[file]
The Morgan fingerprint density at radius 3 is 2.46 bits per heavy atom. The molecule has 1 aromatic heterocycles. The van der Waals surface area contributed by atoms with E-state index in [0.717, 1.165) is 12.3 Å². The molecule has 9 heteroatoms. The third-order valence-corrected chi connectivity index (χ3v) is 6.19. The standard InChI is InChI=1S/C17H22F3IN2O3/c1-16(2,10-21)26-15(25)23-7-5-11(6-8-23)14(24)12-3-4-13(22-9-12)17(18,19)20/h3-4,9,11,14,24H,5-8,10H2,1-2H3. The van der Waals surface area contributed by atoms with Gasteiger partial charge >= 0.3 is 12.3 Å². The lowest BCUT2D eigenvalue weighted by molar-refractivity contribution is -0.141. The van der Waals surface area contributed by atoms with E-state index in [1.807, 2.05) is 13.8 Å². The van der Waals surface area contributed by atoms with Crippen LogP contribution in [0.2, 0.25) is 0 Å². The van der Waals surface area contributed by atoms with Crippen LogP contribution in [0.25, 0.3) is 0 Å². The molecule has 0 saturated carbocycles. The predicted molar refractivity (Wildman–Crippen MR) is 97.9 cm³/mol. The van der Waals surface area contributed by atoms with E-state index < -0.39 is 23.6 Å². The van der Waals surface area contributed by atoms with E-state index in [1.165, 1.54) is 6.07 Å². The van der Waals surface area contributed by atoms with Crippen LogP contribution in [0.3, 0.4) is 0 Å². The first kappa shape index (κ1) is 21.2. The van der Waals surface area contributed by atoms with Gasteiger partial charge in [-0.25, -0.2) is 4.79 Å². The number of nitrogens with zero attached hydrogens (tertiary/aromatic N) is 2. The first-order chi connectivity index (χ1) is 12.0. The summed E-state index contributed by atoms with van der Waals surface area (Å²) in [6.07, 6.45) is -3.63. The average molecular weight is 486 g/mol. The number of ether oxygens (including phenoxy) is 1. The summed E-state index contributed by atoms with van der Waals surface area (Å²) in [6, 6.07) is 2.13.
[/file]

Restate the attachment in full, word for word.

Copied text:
The Morgan fingerprint density at radius 3 is 2.46 bits per heavy atom. The molecule has 1 aromatic heterocycles. The van der Waals surface area contributed by atoms with E-state index in [0.717, 1.165) is 12.3 Å². The molecule has 9 heteroatoms. The third-order valence-corrected chi connectivity index (χ3v) is 6.19. The standard InChI is InChI=1S/C17H22F3IN2O3/c1-16(2,10-21)26-15(25)23-7-5-11(6-8-23)14(24)12-3-4-13(22-9-12)17(18,19)20/h3-4,9,11,14,24H,5-8,10H2,1-2H3. The van der Waals surface area contributed by atoms with Gasteiger partial charge >= 0.3 is 12.3 Å². The lowest BCUT2D eigenvalue weighted by molar-refractivity contribution is -0.141. The van der Waals surface area contributed by atoms with E-state index in [1.807, 2.05) is 13.8 Å². The van der Waals surface area contributed by atoms with Crippen LogP contribution in [0.2, 0.25) is 0 Å². The van der Waals surface area contributed by atoms with Crippen LogP contribution in [0.25, 0.3) is 0 Å². The molecule has 0 saturated carbocycles. The predicted molar refractivity (Wildman–Crippen MR) is 97.9 cm³/mol. The van der Waals surface area contributed by atoms with E-state index < -0.39 is 23.6 Å². The van der Waals surface area contributed by atoms with E-state index in [1.165, 1.54) is 6.07 Å². The van der Waals surface area contributed by atoms with Crippen LogP contribution in [0.3, 0.4) is 0 Å². The first kappa shape index (κ1) is 21.2. The van der Waals surface area contributed by atoms with Gasteiger partial charge in [-0.25, -0.2) is 4.79 Å². The number of nitrogens with zero attached hydrogens (tertiary/aromatic N) is 2. The first-order chi connectivity index (χ1) is 12.0. The summed E-state index contributed by atoms with van der Waals surface area (Å²) in [6.07, 6.45) is -3.63. The average molecular weight is 486 g/mol. The number of ether oxygens (including phenoxy) is 1. The summed E-state index contributed by atoms with van der Waals surface area (Å²) in [6, 6.07) is 2.13.